ISSN ONLINE(2319-8753)PRINT(2347-6710)

All submissions of the EM system will be redirected to Online Manuscript Submission System. Authors are requested to submit articles directly to Online Manuscript Submission System of respective journal.

# A Case Study on Static Stability Analysis of Retaining Wall at Dewarwadi

 Vijayakumar Sureban 1, Subhash A. B.2, Sumant T. P.3, Venkatesh M.B.4, Yallappa L. K.5 Assistant Professor, Department of Civil Engineering, S G Balekundri Institute of Technology, Belagavi, India U.G. Students, Department of Civil Engineering, S G Balekundri Institute of Technology, Belagavi, India U.G. Students, Department of Civil Engineering, S G Balekundri Institute of Technology, Belagavi, India U.G. Students, Department of Civil Engineering, S G Balekundri Institute of Technology, Belagavi, India U.G. Students, Department of Civil Engineering, S G Balekundri Institute of Technology, Belagavi, India Related article at Pubmed, Scholar Google

Visit for more related articles at International Journal of Innovative Research in Science, Engineering and Technology

## Abstract

A semi-gravity wall of PCC is constructed to retain the silty gravel backfill in Dewarwadi village near Vaijanath temple. The soil samples at the top and bottom of the wall at three sections are collected and tested. Then the static stability analysis of the wall is carried out. It is found that the average factors of safety with respect to overturning, sliding and bearing failure are 4.56, 9.62 and 3.1 respectively, which shows wall is safe as required factors of safety are 2, 2 and 3 respectively. But, these are too higher, which indicates the oversized wall is constructed. Hence, for safety as well as the economy the actual wall should have been of the dimensions; Stem top width=0.2 m, Stem bottom width=1.1 m, Width of base slab= 2.72 m, Thickness of base slab=0.68 m, Heel projection=0.62 m and Toe projection =1 m. The % saving in materials would be 41.5 % compared to the existing wall. Also, for the proposed wall the factors of safety with respect to overturning, sliding and bearing failure are 3.684, 6.970 and 5.14.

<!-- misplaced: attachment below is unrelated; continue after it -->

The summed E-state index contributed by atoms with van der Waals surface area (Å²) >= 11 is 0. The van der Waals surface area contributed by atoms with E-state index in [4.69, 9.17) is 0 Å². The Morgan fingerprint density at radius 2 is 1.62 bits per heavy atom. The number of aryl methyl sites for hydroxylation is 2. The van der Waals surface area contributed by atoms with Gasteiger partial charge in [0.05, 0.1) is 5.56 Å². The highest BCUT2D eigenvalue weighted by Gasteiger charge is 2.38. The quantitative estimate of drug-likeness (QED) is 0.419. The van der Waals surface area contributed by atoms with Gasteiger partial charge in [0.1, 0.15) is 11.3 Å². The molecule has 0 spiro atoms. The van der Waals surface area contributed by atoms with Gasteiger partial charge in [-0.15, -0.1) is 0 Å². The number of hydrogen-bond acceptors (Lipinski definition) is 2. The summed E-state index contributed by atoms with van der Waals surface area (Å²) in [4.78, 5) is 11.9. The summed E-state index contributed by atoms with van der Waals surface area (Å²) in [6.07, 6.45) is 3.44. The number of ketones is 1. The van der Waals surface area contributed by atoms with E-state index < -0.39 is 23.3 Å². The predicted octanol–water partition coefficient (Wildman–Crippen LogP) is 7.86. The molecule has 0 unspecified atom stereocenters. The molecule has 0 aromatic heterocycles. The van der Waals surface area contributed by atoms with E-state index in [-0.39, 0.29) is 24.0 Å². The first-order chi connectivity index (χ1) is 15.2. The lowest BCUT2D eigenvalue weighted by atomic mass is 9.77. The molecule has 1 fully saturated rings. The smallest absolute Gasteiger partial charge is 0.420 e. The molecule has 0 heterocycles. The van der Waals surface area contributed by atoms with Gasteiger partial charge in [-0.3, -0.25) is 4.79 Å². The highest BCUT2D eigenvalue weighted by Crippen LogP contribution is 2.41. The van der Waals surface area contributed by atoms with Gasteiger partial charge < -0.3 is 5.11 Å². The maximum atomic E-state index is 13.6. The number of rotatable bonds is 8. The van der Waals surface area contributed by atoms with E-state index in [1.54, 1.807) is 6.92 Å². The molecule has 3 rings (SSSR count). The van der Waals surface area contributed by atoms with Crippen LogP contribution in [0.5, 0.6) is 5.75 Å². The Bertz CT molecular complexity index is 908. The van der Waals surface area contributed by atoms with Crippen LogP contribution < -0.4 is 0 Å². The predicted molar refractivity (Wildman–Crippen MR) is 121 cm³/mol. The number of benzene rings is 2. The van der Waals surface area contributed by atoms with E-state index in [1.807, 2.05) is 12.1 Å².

### Keywords

Semi-gravity wall, Static stability, Oversize, weep holes.

### INTRODUCTION

Structures that are built to retain vertical or nearly vertical earth bank or any other material are called retaining walls. Retaining walls, whether gravity, semi-gravity, cantilever, counterfort or buttressed retaining walls may be constructed of masonry, concrete or sheet piles. Retaining walls may also retain water. Earth retained may be natural soil or fill material. Whatever may be the type of wall; all the walls have to withstand lateral earth pressure, which tries to move the walls from their position. The walls are to be designed to keep them stable in their position. Earth pressure may move wall away from it or toward it. In the former case it is active earth pressure and the later is called passive earth pressure. But in reality the former prevails to the maximum extent. The wall may fail in various modes viz. By overturning about toe, sliding along base or bearing failure of the foundation soil. Hence, normally the factors of safety are calculated with respect to these aspects.